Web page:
This arti­cle is part 4 of 8 in the series The Hague Massage

After grab­bing a quick bite of lunch at the near­by Civic Center food court and find­ing out as much as Marsden could tell me about my tar­get, we walked togeth­er back to his hotel.

Entering the cool lob­by, I was almost chilled by the drop in tem­per­a­ture, espe­cial­ly since both the out­side tem­per­a­ture and humid­i­ty had risen rather dra­mat­i­cal­ly since we had depart­ed the hotel earlier.

“If you’ll wait here Michael, I have a pack­age of mate­r­i­al that con­tains every­thing we’ve already gone over, as well as addi­tion­al infor­ma­tion that might prove help­ful to you.”

Marsden walked over to the front desk and spoke to Willoughby, who was still on duty there.  Willoughby reached under the counter and pro­duced a large Manila enve­lope which he hand­ed to Marsden, who turned and head­ed back to where I was sitting.

“Here, Michael.  Should be every­thing you need includ­ing how to get in touch with me, how your final pay­ment will be made, and an American Express card in your name to take care of your ini­tial expens­es.  Stenolic’s tri­al is sched­uled to last until the end of September, so that’s your win­dow of oppor­tu­ni­ty.  I trust that will be enough time?” Marsden asked, some­what apprehensively.

“I would pre­fer more time,” I replied.  “But I’ll get start­ed right away.  If there’s no chance of com­plet­ing the assign­ment, I’ll let you know as soon as I do.  But you under­stand I’ll still require twen­ty-five per­cent of my fee, even if I can’t complete?”

“Of course, Michael.  We real­ize that your time and effort require remu­ner­a­tion, regard­less of the outcome.

“Well, good luck.  I hope to hear from you with good news. I don’t sup­pose we’ll see one anoth­er again, but it’s been a plea­sure meet­ing you,” said Marsden as he extend­ed his hand.

“Thanks.  My plea­sure.  Please be assured that I’ll make every effort to com­plete the commission.”

“I’ve no doubt of it, Michael.  I’ve heard you’re very rep­utable… and persistent.”

Marsden turned and walked towards the ele­va­tors as I head­ed out to retrieve my car, head home, and begin plan­ning for a trip to Europe.

When tak­ing on any assas­si­na­tion assign­ment, it is always nec­es­sary to try to deter­mine which tools of the trade might be nec­es­sary to car­ry out the assign­ment suc­cess­ful­ly. My first thought was to use the sniper rifle in my arse­nal.  This is usu­al­ly the first con­sid­er­a­tion, as it allows me to main­tain dis­tance from my tar­get — dis­tance which makes depar­ture from the scene eas­i­er.  However, fly­ing to Europe with firearms is not eas­i­ly accom­plished so the alter­na­tive is to ship the equip­ment sep­a­rate­ly and pick it up at some spot near the final destination.

I broke down the Remington into sev­er­al com­po­nent parts and packed it along with the scope and the P238 into a pack­age whose size would not broad­cast its con­tents.  All the items were care­ful­ly sep­a­rat­ed so that they would not shift or con­tact one anoth­er, sig­nal­ing some­thing metal­lic inside.

I called FedEx and deter­mined that there was a ship­ping cen­ter in Amsterdam to which the pack­age could be sent for lat­er pick­up. Fortunately, the cen­ter was locat­ed very near the air­port which would be con­ve­nient for me as I would be book­ing my flight to Amsterdam instead of trav­el­ing by air all the way to The Hague.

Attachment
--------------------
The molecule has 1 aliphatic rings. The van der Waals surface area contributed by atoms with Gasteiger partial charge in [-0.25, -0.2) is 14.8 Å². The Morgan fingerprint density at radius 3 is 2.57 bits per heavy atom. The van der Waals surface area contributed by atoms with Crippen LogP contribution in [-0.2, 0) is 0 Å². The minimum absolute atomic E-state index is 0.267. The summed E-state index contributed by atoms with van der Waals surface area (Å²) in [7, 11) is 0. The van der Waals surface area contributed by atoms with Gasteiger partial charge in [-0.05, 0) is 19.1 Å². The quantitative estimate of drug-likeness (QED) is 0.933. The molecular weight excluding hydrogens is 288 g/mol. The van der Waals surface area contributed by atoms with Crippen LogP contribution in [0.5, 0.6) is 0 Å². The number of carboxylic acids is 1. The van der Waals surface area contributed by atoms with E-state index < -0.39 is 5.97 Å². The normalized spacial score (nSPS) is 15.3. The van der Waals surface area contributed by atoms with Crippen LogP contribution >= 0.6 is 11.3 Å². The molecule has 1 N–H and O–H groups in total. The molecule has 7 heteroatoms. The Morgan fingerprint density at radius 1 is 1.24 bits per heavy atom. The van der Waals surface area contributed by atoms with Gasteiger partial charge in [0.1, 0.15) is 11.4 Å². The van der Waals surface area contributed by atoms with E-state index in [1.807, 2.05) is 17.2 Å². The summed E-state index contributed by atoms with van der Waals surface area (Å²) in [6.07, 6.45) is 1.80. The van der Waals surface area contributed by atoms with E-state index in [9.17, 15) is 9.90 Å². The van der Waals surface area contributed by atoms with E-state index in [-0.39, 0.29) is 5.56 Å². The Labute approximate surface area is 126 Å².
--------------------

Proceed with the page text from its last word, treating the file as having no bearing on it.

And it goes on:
I decid­ed to leave for The Hague on August 11th, which would give me a few days to pre­pare. I set the date for FedEx to pick up my pack­age on the 9th, which should ensure that it would arrive ahead of me and be wait­ing for pick­up when I arrived.

I then booked my flights which would take me from Lexington to New York and on to Amsterdam and went online to rent a car once I arrived at Schiphol Airport.  Sixt is a rep­utable car rental agency and cov­ers most of west­ern Europe, so I arranged to rent a BMW Series 1 sedan, which was not only a low-priced rental, it was a speedy vehi­cle with good han­dling and would not attract undue atten­tion, as they are pret­ty com­mon there.

I then uti­lized Google Earth on my com­put­er to find out some things about the area, espe­cial­ly The Hague and where the ICJ is located.

While exam­in­ing the area I could quick­ly see that find­ing a suit­able loca­tion to uti­lize the sniper rifle was going to be dif­fi­cult, espe­cial­ly if I hoped to appre­hend Stenolic at the ICJ, and a long shot some­where near the prison proved to be even more remote.

The prob­lem is that there are no build­ings suf­fi­cient­ly far away and suf­fi­cient­ly tall to offer a clear shot and a high prob­a­bil­i­ty of escape.  I don’t like to take shots at less than a thou­sand yards and The Hague is so built up that there seemed no prospect of find­ing that dis­tance with­out inter­ven­ing struc­tures in the way.

But I did­n’t want to rely sim­ply on Google Earth to estab­lish my method­ol­o­gy this time around, so send­ing the rifle on any­way was a way to pro­vide a sec­ondary plan.

Still, some oth­er method must be avail­able, some­thing that I can pack along with­out arous­ing con­cerns of cus­toms officials.

I guessed that, as long as it was­n’t explo­sives, I should be okay pack­ing some­thing in my checked luggage.

After read­ing through all the mate­r­i­al that Marsden had pro­vid­ed, espe­cial­ly on the habits of Stenolic, I set­tled on a fair­ly safe alternative.

  • Chuck Witt

    Chuck is a retired archi­tect, a for­mer news­pa­per colum­nist, and a life­long res­i­dent of Winchester.

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